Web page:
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Friday, September 30, 2011

Astronomy Friday: Faster than Light Neutrinos?


The big thing in Physics news lately has been the results from the OPERA experiment which showed that these sub-atomic particles called neutrinos were travelling slightly faster than photons, the massless particles that light is made of, would have. This result is especially interesting because according to Einstein's theory of Relativity, nothing is supposed to be able to travel faster than the speed of light. You can read about these results all over the internet (here and here, for example), but the basic idea is that scientists at CERN shot some very high-energy neutrinos through the Alps and into a detector, which measures how long it took them to get there. What was found was that the neutrinos reached the detector 60 nanoseconds faster than they would have if they were traveling at the speed of light.

It might be useful to talk a bit about what neutrinos actually are. These weakly-interacting, neutral elementary particles were first proposed to exist by Wolfgang Pauli in the 1930s to help conserve energy and momentum in a process called beta decay, but weren't detected until 1956 in an experiment using beta-capture, where an anti-neutrino and proton combine to make a neutron and positron. Nowadays, we routinely detect neutrinos coming from the sun and from distant supernova explosions. This little particle was central to a scientific conundrum called the "Solar Neutrino Problem" where only about a third of the number of neutrinos expected to be coming from the sun were detected. This was solved by the discovery that neutrinos have mass (though a very small one), and come in three different types which they can oscillate between at random.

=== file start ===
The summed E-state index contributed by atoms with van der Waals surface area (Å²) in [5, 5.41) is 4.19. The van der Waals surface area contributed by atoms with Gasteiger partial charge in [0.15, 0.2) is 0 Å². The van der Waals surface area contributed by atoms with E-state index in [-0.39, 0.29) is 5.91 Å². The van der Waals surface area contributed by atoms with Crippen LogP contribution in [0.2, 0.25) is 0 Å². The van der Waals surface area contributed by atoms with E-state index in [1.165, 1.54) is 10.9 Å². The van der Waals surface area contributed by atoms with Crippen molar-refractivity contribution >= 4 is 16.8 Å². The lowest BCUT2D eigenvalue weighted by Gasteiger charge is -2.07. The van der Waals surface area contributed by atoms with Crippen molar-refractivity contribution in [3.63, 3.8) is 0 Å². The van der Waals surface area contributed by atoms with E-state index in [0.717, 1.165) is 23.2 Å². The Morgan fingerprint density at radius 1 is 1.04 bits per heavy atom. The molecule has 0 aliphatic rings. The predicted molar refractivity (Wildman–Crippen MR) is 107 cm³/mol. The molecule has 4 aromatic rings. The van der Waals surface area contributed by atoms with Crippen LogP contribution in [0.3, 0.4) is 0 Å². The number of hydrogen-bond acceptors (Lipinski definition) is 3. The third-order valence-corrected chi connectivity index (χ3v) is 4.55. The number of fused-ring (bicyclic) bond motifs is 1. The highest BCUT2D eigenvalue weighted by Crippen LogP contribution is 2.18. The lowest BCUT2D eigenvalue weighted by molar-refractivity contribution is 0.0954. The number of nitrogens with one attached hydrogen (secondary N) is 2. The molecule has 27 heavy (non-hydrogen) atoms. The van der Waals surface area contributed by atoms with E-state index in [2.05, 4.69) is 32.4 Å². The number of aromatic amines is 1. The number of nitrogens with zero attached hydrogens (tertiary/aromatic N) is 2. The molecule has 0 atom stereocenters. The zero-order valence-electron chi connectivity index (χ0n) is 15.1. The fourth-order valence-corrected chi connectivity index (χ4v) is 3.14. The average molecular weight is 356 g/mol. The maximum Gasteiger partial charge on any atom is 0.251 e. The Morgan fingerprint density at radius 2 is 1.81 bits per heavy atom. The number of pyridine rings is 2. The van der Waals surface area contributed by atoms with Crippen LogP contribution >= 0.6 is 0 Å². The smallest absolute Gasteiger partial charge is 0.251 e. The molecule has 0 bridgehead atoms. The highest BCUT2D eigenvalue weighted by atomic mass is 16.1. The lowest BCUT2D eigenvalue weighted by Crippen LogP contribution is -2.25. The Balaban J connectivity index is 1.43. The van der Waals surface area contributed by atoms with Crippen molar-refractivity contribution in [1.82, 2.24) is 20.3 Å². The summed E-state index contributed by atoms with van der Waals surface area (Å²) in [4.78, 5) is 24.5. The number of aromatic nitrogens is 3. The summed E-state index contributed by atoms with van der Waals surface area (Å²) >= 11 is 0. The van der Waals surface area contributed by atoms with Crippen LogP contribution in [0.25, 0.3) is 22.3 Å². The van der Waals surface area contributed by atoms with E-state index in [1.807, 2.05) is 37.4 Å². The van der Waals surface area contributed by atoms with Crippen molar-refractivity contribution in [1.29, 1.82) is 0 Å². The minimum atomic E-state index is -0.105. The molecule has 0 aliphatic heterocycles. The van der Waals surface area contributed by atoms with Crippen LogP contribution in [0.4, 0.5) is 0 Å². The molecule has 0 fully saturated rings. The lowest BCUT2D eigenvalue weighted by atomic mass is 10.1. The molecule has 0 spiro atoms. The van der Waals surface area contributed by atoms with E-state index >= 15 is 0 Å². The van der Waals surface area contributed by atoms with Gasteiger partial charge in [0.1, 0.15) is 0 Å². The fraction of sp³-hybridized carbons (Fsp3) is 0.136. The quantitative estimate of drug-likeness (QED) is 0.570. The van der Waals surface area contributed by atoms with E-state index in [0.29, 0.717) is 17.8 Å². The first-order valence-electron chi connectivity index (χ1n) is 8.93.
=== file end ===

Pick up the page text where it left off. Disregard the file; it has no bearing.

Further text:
The layout of the OPERA experiment.

Since neutrinos are supposed to have mass, the results from the OPERA experiment are mildly disturbing. Relativity is founded on the principle that objects with mass cannot travel at the speed of light, much less faster than it, and if neutrinos can, in fact, travel faster than the speed of light, then we would have to seriously change all our ideas about spacetime and gravity. Fortunately, this is a very preliminary result, and there is a good chance that it's wrong. Not that the scientists performing the experiment were bad at their job or anything, but there are many sources of error that might pop up. As someone once said, "Extraordinary claims require extraordinary evidence." That means that physicists probably aren't going to take these results seriously until another experiment can verify them.

I'll certainly be keeping an eye on it... already there are a flurry of papers on the arXiv attempting to explain the OPERA results. If you want to read the original paper, check it out here.